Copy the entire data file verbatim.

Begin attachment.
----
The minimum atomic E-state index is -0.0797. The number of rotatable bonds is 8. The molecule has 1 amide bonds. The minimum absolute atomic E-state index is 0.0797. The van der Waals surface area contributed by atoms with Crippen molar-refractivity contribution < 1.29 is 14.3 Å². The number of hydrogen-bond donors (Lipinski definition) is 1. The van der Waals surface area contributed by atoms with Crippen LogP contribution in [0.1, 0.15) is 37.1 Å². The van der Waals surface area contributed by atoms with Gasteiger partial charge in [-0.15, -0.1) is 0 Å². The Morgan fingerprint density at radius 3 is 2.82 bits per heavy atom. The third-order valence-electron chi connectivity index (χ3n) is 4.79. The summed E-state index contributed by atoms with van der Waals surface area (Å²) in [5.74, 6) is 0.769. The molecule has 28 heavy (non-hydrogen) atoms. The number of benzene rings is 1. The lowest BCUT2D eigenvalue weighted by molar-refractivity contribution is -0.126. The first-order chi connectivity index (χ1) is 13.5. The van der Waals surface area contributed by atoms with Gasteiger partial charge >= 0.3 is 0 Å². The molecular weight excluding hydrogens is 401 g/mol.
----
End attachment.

The minimum atomic E-state index is -0.0797. The number of rotatable bonds is 8. The molecule has 1 amide bonds. The minimum absolute atomic E-state index is 0.0797. The van der Waals surface area contributed by atoms with Crippen molar-refractivity contribution < 1.29 is 14.3 Å². The number of hydrogen-bond donors (Lipinski definition) is 1. The van der Waals surface area contributed by atoms with Crippen LogP contribution in [0.1, 0.15) is 37.1 Å². The van der Waals surface area contributed by atoms with Gasteiger partial charge in [-0.15, -0.1) is 0 Å². The Morgan fingerprint density at radius 3 is 2.82 bits per heavy atom. The third-order valence-electron chi connectivity index (χ3n) is 4.79. The summed E-state index contributed by atoms with van der Waals surface area (Å²) in [5.74, 6) is 0.769. The molecule has 28 heavy (non-hydrogen) atoms. The number of benzene rings is 1. The lowest BCUT2D eigenvalue weighted by molar-refractivity contribution is -0.126. The first-order chi connectivity index (χ1) is 13.5. The van der Waals surface area contributed by atoms with Gasteiger partial charge >= 0.3 is 0 Å². The molecular weight excluding hydrogens is 401 g/mol.